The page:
James Baldwin's beautiful introduction alone is worth reading - warm, sincere, and very moving - but Hansberry absolutely sparkles throughout.
Mar 09, 2011 George rated it really liked it  ·  review of another edition

“For them that will do ‘half’ when ‘all’ is called for; for them that will slip and slide through life at the edge of their minds, never once pushing into the interior to see what wonders are hiding there—content to drift along on whatever gets them by, ‘cheating’ themselves, ‘cheating’ the world, ‘cheating’ Nature! That is what “C” means, my dear child—”—page 44

“Eventually it comes to you: the thing that makes you exceptional, if you are at all,
Pamela Greer
Dec 18, 2008 Pamela Greer rated it it was amazing
Recommends it for: YES YES YES
A beautiful story by a beautiful author. This is the story of the life of someone cut to short. Lorraine Hansberry is my favorite writer in the whole world! A Raisin in the Sun, is one of the best piece of works that was ever made. The play is brilliant and writtent by a briliant playwork, who died much too young therefore we dont' have many pieces of work to marvel. This is a glimpse of her short life. She inspired me to write and to just be.
3.5 STARS!!

After reading A Raisin in the Sun, I decided to check out this book from the library.

But, there were two major things I did not know about this book that affected my reading of it:

1. "To Be Young, Gifted and Black" is not a play written by Lorraine Hansberry.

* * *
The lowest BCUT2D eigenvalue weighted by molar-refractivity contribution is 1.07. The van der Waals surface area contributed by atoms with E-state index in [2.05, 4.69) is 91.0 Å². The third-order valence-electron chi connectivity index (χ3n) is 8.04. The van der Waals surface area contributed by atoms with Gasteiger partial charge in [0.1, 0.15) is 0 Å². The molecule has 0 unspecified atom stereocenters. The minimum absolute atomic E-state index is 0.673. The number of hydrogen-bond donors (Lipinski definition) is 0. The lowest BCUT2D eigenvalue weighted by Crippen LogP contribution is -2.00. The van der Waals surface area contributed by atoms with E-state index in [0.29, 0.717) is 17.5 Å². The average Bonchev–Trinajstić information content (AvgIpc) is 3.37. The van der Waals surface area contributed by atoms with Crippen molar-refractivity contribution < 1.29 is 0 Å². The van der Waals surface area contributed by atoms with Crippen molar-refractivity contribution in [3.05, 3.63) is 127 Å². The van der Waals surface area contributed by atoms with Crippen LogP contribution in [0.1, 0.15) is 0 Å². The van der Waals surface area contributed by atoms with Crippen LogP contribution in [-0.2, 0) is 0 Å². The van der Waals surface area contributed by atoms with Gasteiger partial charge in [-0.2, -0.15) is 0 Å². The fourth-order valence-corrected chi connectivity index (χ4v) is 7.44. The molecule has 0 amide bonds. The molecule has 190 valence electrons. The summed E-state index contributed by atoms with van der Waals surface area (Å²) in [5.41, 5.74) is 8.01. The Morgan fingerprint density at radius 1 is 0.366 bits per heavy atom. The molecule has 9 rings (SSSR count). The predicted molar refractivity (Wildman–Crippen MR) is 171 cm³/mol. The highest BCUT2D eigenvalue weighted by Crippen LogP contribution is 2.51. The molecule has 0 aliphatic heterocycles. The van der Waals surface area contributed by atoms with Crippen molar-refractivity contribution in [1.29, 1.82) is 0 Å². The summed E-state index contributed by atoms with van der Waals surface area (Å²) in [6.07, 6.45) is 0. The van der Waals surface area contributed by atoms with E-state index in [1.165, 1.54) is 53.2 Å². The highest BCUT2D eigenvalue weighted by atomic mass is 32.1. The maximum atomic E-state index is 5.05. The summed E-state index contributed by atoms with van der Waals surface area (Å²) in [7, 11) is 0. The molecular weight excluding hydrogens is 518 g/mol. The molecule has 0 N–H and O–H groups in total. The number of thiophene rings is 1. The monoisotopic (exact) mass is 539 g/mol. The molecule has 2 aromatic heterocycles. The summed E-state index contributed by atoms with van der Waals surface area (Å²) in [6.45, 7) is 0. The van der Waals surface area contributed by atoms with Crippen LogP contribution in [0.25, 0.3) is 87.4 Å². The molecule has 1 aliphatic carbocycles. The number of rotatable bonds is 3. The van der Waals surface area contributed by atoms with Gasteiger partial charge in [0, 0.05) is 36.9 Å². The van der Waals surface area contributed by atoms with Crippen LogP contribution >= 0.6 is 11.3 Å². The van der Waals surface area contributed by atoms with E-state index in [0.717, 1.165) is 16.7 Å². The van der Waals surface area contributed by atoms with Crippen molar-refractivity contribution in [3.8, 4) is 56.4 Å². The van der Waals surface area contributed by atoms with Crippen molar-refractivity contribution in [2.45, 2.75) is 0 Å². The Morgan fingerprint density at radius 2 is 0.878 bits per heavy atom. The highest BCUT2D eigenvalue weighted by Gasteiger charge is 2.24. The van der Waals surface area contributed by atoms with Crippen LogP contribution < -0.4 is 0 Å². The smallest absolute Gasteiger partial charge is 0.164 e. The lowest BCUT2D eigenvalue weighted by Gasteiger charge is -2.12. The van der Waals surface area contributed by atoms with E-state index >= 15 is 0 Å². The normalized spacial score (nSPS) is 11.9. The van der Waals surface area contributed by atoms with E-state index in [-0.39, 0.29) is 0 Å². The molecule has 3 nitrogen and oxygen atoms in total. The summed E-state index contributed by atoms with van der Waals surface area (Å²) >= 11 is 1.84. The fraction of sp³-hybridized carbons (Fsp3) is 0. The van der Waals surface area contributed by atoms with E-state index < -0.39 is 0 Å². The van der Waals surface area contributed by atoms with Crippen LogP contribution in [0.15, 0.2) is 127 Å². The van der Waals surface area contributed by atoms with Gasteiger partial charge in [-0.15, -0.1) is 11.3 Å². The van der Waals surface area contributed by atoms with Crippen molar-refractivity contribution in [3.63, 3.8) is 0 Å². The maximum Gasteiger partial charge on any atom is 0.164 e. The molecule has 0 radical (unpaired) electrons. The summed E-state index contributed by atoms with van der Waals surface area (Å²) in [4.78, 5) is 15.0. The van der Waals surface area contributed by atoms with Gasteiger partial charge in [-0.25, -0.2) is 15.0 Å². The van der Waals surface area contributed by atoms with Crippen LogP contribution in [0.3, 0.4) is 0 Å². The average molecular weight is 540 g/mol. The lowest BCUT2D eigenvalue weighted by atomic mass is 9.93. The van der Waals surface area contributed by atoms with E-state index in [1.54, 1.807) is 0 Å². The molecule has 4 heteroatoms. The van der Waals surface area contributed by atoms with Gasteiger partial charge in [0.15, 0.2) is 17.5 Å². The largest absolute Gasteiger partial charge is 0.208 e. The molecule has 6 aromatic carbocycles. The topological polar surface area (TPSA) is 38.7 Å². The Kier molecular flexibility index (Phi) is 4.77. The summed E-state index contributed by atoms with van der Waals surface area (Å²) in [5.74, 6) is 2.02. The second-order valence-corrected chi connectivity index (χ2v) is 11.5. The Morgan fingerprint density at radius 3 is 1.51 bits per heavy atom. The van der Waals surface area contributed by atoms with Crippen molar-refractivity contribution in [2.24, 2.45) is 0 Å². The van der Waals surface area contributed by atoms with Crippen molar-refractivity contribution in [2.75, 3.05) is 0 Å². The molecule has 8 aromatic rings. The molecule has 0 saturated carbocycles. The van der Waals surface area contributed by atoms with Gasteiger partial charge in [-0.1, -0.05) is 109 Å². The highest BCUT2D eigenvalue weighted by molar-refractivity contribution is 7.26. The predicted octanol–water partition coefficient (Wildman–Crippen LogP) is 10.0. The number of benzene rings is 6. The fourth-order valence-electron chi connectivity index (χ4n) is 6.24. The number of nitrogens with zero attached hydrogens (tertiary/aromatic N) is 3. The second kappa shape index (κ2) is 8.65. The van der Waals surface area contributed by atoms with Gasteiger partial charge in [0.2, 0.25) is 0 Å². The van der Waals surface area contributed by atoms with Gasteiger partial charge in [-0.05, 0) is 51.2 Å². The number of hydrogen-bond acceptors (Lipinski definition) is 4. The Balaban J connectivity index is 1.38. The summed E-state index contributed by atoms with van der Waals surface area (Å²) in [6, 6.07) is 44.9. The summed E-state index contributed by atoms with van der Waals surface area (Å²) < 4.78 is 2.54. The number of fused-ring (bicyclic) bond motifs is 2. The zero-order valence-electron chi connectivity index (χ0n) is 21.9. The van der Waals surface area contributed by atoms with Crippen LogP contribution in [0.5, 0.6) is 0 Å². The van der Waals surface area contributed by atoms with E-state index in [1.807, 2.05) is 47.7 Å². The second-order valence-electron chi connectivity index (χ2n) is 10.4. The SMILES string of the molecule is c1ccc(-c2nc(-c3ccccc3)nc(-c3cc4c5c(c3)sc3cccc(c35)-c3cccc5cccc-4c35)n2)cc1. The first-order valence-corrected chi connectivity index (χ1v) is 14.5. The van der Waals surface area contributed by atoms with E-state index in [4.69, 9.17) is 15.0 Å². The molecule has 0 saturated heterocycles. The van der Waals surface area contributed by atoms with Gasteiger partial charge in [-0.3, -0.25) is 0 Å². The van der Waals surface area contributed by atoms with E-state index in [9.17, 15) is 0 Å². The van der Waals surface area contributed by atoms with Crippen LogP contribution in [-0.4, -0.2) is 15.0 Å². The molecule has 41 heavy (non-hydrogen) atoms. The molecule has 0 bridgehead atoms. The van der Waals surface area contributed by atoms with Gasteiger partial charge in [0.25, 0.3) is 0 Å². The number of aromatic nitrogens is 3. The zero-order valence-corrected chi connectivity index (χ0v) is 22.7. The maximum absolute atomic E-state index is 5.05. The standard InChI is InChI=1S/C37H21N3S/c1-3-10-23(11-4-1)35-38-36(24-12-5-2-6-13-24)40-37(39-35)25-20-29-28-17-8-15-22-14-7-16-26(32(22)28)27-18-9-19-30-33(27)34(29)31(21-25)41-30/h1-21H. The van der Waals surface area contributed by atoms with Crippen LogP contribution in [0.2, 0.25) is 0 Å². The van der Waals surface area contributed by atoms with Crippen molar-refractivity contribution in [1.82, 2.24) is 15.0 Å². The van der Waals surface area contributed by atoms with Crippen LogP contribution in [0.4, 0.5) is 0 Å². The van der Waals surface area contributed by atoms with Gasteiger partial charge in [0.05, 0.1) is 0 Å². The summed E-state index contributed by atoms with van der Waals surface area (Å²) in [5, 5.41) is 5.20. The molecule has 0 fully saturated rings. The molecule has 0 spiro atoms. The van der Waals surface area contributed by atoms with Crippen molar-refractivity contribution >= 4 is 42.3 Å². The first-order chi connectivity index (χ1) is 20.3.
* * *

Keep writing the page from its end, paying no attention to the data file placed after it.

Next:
2. The book was published posthumously.

What it IS, is a collection of Hansberry's letters, diary entries, interviews, play excerpts, artwork, and photographs. It is certainly challenging to weave all six elements and maintain an
Colette Hill
Nov 02, 2012 Colette Hill rated it it was amazing
I believe that Lorraine Hansberry is one of the first African-American women playwrights and authors whose works I viewed and read as a teenager in the late 60's.
Maya B
Feb 25, 2016 Maya B rated it liked it
Shelves: historical, biography
this was not your typical biography. it felt more like I was reading Hansberry's personal journal intertwined with the plays she wrote during her short life.
Brandon Archer
Feb 18, 2015 Brandon Archer rated it it was amazing
One of the best books that I have ever read. This book is about Lorraine Hansberry, one of the most famous black female writers that left us far too soon. The book speaks about her various life stages from her birth, to growing up in segregated Chicago, coming to New York, and going into details about some of her works (e.g. Raisin in the Sun). The book also shows her views on society (e.g. Civil Rights Movement) and her views on life in general. The introduction by James Baldwin gives great ins ...more